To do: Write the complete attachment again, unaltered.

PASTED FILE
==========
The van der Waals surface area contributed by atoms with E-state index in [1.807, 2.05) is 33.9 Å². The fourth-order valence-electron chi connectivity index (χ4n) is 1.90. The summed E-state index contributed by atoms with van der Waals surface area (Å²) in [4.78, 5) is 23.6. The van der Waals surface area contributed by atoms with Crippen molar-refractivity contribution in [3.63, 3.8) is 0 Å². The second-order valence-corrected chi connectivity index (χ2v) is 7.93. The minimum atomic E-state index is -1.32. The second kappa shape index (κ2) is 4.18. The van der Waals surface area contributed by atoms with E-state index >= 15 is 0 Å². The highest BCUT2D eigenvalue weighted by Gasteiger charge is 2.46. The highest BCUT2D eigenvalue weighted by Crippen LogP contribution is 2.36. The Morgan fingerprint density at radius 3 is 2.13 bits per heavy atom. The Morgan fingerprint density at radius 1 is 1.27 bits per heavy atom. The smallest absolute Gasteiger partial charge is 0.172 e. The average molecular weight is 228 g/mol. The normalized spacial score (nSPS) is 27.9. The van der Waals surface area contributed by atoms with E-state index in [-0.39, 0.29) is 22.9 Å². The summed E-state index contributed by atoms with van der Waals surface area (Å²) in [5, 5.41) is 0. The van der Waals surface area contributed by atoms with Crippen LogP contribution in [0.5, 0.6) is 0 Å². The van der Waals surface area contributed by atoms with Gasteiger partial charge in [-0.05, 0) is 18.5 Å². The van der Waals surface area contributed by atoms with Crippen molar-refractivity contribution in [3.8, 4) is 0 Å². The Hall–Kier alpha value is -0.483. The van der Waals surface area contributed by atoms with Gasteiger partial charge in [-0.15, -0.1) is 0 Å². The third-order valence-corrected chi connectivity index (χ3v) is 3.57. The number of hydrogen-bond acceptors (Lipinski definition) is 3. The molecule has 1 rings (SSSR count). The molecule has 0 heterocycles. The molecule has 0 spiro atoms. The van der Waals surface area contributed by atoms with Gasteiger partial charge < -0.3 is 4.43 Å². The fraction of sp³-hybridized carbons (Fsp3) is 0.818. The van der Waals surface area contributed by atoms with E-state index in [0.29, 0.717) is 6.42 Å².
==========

The van der Waals surface area contributed by atoms with E-state index in [1.807, 2.05) is 33.9 Å². The fourth-order valence-electron chi connectivity index (χ4n) is 1.90. The summed E-state index contributed by atoms with van der Waals surface area (Å²) in [4.78, 5) is 23.6. The van der Waals surface area contributed by atoms with Crippen molar-refractivity contribution in [3.63, 3.8) is 0 Å². The second-order valence-corrected chi connectivity index (χ2v) is 7.93. The minimum atomic E-state index is -1.32. The second kappa shape index (κ2) is 4.18. The van der Waals surface area contributed by atoms with E-state index >= 15 is 0 Å². The highest BCUT2D eigenvalue weighted by Gasteiger charge is 2.46. The highest BCUT2D eigenvalue weighted by Crippen LogP contribution is 2.36. The Morgan fingerprint density at radius 3 is 2.13 bits per heavy atom. The Morgan fingerprint density at radius 1 is 1.27 bits per heavy atom. The smallest absolute Gasteiger partial charge is 0.172 e. The average molecular weight is 228 g/mol. The normalized spacial score (nSPS) is 27.9. The van der Waals surface area contributed by atoms with E-state index in [-0.39, 0.29) is 22.9 Å². The summed E-state index contributed by atoms with van der Waals surface area (Å²) in [5, 5.41) is 0. The van der Waals surface area contributed by atoms with Crippen LogP contribution in [0.5, 0.6) is 0 Å². The van der Waals surface area contributed by atoms with Gasteiger partial charge in [-0.05, 0) is 18.5 Å². The van der Waals surface area contributed by atoms with Crippen molar-refractivity contribution in [3.8, 4) is 0 Å². The Hall–Kier alpha value is -0.483. The van der Waals surface area contributed by atoms with Gasteiger partial charge in [-0.15, -0.1) is 0 Å². The third-order valence-corrected chi connectivity index (χ3v) is 3.57. The number of hydrogen-bond acceptors (Lipinski definition) is 3. The molecule has 1 rings (SSSR count). The molecule has 0 heterocycles. The molecule has 0 spiro atoms. The van der Waals surface area contributed by atoms with Gasteiger partial charge < -0.3 is 4.43 Å². The fraction of sp³-hybridized carbons (Fsp3) is 0.818. The van der Waals surface area contributed by atoms with E-state index in [0.29, 0.717) is 6.42 Å².